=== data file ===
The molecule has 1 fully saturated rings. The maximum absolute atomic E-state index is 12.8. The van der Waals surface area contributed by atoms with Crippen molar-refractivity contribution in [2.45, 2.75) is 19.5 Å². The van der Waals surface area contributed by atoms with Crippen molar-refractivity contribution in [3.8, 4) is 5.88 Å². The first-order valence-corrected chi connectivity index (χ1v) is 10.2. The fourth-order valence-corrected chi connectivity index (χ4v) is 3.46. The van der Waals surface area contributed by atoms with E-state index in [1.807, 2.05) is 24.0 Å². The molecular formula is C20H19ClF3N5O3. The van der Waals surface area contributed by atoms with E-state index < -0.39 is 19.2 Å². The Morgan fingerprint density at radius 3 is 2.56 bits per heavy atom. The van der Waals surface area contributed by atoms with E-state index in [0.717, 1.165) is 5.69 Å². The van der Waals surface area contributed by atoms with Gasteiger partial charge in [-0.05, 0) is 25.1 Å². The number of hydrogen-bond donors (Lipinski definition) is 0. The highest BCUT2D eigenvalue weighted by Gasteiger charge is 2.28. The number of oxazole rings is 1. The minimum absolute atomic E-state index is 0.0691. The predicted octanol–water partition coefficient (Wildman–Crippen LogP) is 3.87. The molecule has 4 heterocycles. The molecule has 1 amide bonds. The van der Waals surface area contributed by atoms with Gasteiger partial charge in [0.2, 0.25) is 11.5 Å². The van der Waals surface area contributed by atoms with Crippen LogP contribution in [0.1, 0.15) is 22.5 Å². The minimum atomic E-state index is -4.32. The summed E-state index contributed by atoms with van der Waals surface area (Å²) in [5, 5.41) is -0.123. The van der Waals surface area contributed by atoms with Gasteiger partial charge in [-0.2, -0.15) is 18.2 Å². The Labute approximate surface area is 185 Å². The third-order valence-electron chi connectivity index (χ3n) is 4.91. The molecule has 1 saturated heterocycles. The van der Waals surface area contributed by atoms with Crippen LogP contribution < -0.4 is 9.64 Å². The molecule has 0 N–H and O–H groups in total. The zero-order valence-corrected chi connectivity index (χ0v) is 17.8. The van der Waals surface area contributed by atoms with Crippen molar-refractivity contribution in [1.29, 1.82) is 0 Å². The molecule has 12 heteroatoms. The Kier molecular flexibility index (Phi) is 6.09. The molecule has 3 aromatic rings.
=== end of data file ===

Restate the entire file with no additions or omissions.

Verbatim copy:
The molecule has 1 fully saturated rings. The maximum absolute atomic E-state index is 12.8. The van der Waals surface area contributed by atoms with Crippen molar-refractivity contribution in [2.45, 2.75) is 19.5 Å². The van der Waals surface area contributed by atoms with Crippen molar-refractivity contribution in [3.8, 4) is 5.88 Å². The first-order valence-corrected chi connectivity index (χ1v) is 10.2. The fourth-order valence-corrected chi connectivity index (χ4v) is 3.46. The van der Waals surface area contributed by atoms with E-state index in [1.807, 2.05) is 24.0 Å². The molecular formula is C20H19ClF3N5O3. The van der Waals surface area contributed by atoms with E-state index < -0.39 is 19.2 Å². The Morgan fingerprint density at radius 3 is 2.56 bits per heavy atom. The van der Waals surface area contributed by atoms with E-state index in [0.717, 1.165) is 5.69 Å². The van der Waals surface area contributed by atoms with Gasteiger partial charge in [-0.05, 0) is 25.1 Å². The number of hydrogen-bond donors (Lipinski definition) is 0. The highest BCUT2D eigenvalue weighted by Gasteiger charge is 2.28. The number of oxazole rings is 1. The minimum absolute atomic E-state index is 0.0691. The predicted octanol–water partition coefficient (Wildman–Crippen LogP) is 3.87. The molecule has 4 heterocycles. The molecule has 1 amide bonds. The van der Waals surface area contributed by atoms with Gasteiger partial charge in [0.2, 0.25) is 11.5 Å². The van der Waals surface area contributed by atoms with Crippen LogP contribution in [0.1, 0.15) is 22.5 Å². The minimum atomic E-state index is -4.32. The summed E-state index contributed by atoms with van der Waals surface area (Å²) in [5, 5.41) is -0.123. The van der Waals surface area contributed by atoms with Gasteiger partial charge in [-0.2, -0.15) is 18.2 Å². The Labute approximate surface area is 185 Å². The third-order valence-electron chi connectivity index (χ3n) is 4.91. The molecule has 1 saturated heterocycles. The van der Waals surface area contributed by atoms with Crippen LogP contribution < -0.4 is 9.64 Å². The molecule has 0 N–H and O–H groups in total. The zero-order valence-corrected chi connectivity index (χ0v) is 17.8. The van der Waals surface area contributed by atoms with Crippen molar-refractivity contribution in [1.29, 1.82) is 0 Å². The molecule has 12 heteroatoms. The Kier molecular flexibility index (Phi) is 6.09. The molecule has 3 aromatic rings.